Welcome To AlbumLinerNotes.com
"The #1 Archive of Liner Notes in the World!"

Celebrating Our Shared Musical Heritage

Magical Mystery Tour


The Beatles
Magical Mystery Tour

EMI Records
0946 3 82465 2 7


in Songs and Music from a
Colour Television Film called 
"Magical Mystery Tour"

Magical Mystery Tour
(John Lennon/Paul McCartney)

The Fool On The Hill
(John Lennon/Paul McCartney)


Blue Jay Way
(George Harrison)

Your Mother Should Know
(John Lennon/Paul McCartney)

I Am The Walrus
("No you're not" said Little Nicola)
(John Lennon/Paul McCartney)

.... plus these other selections

Hello Goodbye
(John Lennon/Paul McCartney)

Strawberry Fields Forever
(John Lennon/Paul McCartney)

Penny Lane
(John Lennon/Paul McCartney)

Baby You're A Rich Man
(John Lennon/Paul McCartney)

All You Need Is Love
(John Lennon/Paul McCartney)

Produced by George Martin

"Magical Mystery Tour" Book Edited by Tony Barrow
Editorial Consultants (for Apple): Neil Aspinall and Mal Evans
Photographs: John Kelly
Drawings: Bob Gibson


The Beatles devised, wrote and directed a television film called Magical Mystery Tour, which was broadcast on BBC TV at Christmas, 1967. It featured six new songs and these were released in the UK on the unique format of a double- EP on 8th December. Two seven inch records with three songs on each - were presented in a gatefold sleeve with a 28- page booklet of photos from the film, lyrics and the story told in a comic strip. As with albums, record buyers were offered the choice of a mono or stereo version. However, in the USA and some other countries, the EP format was no longer considered viable. Instead, the film songs appeared on one side of a twelve inch disc with the reverse side's five tracks drawn from recent singles that had never surfaced on an LP. The album was eventually released in the UK in November, 1976 and was added to the 'core' Beatles catalogue when their music was transferred to CD in 1987.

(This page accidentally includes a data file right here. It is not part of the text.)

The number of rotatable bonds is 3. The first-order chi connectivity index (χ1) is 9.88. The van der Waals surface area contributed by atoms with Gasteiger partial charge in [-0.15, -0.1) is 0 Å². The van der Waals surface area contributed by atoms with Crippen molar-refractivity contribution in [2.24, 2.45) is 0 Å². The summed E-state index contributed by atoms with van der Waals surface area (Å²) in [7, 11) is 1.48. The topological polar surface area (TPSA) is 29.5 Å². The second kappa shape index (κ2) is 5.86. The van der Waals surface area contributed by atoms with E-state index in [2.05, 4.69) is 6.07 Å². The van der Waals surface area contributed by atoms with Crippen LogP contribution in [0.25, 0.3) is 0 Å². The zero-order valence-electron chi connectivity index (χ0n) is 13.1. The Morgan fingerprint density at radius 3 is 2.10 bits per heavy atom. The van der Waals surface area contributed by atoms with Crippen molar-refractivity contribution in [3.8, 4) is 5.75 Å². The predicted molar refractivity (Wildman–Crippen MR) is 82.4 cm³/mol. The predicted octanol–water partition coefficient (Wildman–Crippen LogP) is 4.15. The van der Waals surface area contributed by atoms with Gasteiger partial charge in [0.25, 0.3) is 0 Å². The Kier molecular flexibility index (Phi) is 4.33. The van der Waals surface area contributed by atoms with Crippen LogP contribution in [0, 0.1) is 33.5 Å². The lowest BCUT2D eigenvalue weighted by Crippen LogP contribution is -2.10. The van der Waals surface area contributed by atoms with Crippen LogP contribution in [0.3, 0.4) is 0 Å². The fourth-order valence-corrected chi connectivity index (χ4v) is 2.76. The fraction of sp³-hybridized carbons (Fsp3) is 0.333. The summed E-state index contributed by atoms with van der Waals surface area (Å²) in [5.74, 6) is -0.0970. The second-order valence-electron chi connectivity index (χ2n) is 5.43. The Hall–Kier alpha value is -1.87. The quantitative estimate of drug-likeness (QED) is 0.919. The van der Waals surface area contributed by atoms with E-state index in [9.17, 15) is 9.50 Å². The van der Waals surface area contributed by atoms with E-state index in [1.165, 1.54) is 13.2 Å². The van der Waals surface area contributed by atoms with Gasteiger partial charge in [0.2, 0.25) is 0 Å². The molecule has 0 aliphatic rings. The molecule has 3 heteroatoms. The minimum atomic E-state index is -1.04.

A perfect companion to Sgt. Pepper's Lonely Hearts Club Band, the Magical Mystery Tour album rounds up all the other songs released in 1967. The double A -sided single 'Strawberry Fields Forever' /'Penny Lane' was released in February - the first new Beatles material for six months. 'All You Need Is Love' followed it in July - issued five weeks after Sgt. Pepper. An anthem for 'the summer of love', it was first heard on 25th June, 1967 by a massive global audience watching the historic TV programme Our World the first satellite link-up between countries from all five continents. Their sixteenth single 'Hello, Goodbye' had arrived in the shops at the end of November, 1967. 

By Christmas, The Beatles were at number one with 'Hello, Goodbye' and at number two with Magical Mystery Tour. 'I Am The Walrus' was on the flip-side of the single and also part of the EP package and so, for three weeks, the same song occupied the top two positions of the British chart. In the States, the Magical Mystery Tour album reached number one in the first chart of January, 1968 and stayed there for eight weeks. Its initial run in the Top LPs chart lasted for 59 weeks and it re-entered the list several times until the summer of 1970. 

Magical Mystery Tour contained the colourful recordings of what is often described as The Beatles' 'psychedelic' period. At the end of 1968, the stark white cover of their new album signalled they had, once again, overturned any expectations of what they might do next ...